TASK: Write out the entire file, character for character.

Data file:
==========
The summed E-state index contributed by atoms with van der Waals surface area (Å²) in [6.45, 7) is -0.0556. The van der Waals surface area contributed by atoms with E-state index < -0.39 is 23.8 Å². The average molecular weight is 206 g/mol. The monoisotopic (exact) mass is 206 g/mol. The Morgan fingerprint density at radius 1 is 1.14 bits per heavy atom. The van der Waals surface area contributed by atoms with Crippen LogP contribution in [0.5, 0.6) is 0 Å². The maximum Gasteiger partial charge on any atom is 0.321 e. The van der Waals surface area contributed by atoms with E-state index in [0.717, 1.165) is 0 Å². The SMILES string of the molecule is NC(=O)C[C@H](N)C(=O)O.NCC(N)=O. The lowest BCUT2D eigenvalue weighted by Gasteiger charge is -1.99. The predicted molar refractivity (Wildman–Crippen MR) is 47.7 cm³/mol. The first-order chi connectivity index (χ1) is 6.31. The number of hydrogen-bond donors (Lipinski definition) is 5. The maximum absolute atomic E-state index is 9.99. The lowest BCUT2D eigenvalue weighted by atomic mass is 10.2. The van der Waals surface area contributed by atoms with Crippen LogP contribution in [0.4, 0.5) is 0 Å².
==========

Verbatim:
The summed E-state index contributed by atoms with van der Waals surface area (Å²) in [6.45, 7) is -0.0556. The van der Waals surface area contributed by atoms with E-state index < -0.39 is 23.8 Å². The average molecular weight is 206 g/mol. The monoisotopic (exact) mass is 206 g/mol. The Morgan fingerprint density at radius 1 is 1.14 bits per heavy atom. The van der Waals surface area contributed by atoms with Crippen LogP contribution in [0.5, 0.6) is 0 Å². The maximum Gasteiger partial charge on any atom is 0.321 e. The van der Waals surface area contributed by atoms with E-state index in [0.717, 1.165) is 0 Å². The SMILES string of the molecule is NC(=O)C[C@H](N)C(=O)O.NCC(N)=O. The lowest BCUT2D eigenvalue weighted by Gasteiger charge is -1.99. The predicted molar refractivity (Wildman–Crippen MR) is 47.7 cm³/mol. The first-order chi connectivity index (χ1) is 6.31. The number of hydrogen-bond donors (Lipinski definition) is 5. The maximum absolute atomic E-state index is 9.99. The lowest BCUT2D eigenvalue weighted by atomic mass is 10.2. The van der Waals surface area contributed by atoms with Crippen LogP contribution in [0.4, 0.5) is 0 Å².